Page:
|The Queen Anne, and the Victorian Stick Styles are the houses we typically think of as "Victorian". With their turrets and shingles and gables highlighted with a colorful pallete they present a visually engaging image. Learn how to distinguish these houses and how they developed.
|The Italianate was America's take on the Italian Villa. There were true Italian Villa's built in America, but this was the Villa with a twist. Wide eaves, carved brackets, and low-pitched roofs were the hallmarks of this style.
|The Craftsman style of house design was all the rage in the early 20th century. It was America's answer to the Arts and Crafts movement as applied to Architecture. It blended craft with simplicity and honesty of materials.
|Mission Revival grew out of the Spanish/Mexican architecture that came north with the missionaries. Part Spanish Baroque and part puebla adobe the missions inspired Twentieth century homes throughout the Southwest.
|The Tudor style attempted a more authentic representation of Gothic era housing than was achieved in earlier Gothic Revival forms.
|The Art Deco replaced the flowing lines of Art Nouveau with sharp lines and basic shapes combined with experiments in new materials, like glass block.
|The Ranch also grew out of Mexican Architecture of the Southwest. In this case they copied the low-flung buildings of Mexican Ranches. In most cases the Ranch has lost its Mexican looks, but kept the low, sprawling layout of its hacienda forebears.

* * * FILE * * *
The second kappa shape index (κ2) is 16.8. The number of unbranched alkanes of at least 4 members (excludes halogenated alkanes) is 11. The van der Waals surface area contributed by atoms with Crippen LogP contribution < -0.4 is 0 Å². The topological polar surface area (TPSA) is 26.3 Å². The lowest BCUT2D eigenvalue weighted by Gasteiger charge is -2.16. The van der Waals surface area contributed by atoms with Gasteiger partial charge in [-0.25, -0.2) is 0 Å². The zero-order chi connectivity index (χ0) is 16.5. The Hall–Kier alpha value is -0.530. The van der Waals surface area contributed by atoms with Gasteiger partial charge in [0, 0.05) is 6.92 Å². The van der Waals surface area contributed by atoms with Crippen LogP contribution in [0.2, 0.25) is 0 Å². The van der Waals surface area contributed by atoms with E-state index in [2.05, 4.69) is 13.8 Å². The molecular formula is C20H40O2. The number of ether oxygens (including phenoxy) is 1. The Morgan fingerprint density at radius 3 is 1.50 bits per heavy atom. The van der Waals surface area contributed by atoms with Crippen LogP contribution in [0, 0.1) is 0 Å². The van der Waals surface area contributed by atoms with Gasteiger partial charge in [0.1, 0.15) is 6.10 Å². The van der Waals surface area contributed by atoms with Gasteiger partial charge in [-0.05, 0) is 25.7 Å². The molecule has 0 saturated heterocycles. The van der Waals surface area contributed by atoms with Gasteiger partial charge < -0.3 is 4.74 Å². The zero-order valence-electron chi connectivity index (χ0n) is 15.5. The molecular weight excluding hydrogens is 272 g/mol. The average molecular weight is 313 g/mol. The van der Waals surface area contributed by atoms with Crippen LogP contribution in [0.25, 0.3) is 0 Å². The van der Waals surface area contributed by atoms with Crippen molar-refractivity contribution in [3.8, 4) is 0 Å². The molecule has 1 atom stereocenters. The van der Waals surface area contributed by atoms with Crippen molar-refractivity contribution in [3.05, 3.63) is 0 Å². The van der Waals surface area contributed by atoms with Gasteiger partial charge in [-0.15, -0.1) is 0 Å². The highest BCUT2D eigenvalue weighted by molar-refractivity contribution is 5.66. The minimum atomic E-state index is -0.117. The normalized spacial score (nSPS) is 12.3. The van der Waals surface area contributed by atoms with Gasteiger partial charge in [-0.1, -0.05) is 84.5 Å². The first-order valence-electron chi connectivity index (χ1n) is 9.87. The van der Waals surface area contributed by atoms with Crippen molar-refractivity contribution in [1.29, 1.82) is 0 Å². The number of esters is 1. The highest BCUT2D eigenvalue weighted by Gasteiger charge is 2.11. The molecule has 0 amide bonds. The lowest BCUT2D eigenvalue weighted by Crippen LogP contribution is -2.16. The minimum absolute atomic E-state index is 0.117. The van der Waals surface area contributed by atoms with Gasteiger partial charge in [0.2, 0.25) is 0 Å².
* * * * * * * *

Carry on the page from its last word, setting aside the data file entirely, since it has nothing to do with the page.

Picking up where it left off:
Good house design involves more than just assembling the various parts of the house, but it is important to understand how the various parts contribute to the overall design. Getting the parts wrong can ruin the effect of the total design. This section looks at the various parts of the house. We consider design and function, how the parts contribute to the total look, but also how they contribute to make a home safe, solid and secure.
This section will always be under construction as month-after-month we add new information. What you see now will change, so come back often.
|The roof is critical for preserving the house, but it also goes a long way toward establishing the character of a house. Shape, color and texture will all effect the impression your house leaves on people.
|Siding is the skin which give the house most of its texture and color. Sometimes it is also the layer that keeps the rain and wind out. It can be a structural element, supporting the house, but mostly it is just for show.
|The garage takes up a lot of real estate, but the biggest problem is the visual real estate it hogs. Too many houses look like an afterthought, thrown an after the architect finished with the garage. Here is my solution to this problem.
|Arches often form decorative elements in houses. Sometimes windows or doorways are arched. Supporting columns may support the ceiling via an arch. Why is this?
|The front porch is an American addition to home design. They were found in other countries, but only in America did it become standard fare for houses of all classes. The feature nearly died out in the twentieth century, but is making a strong come-back.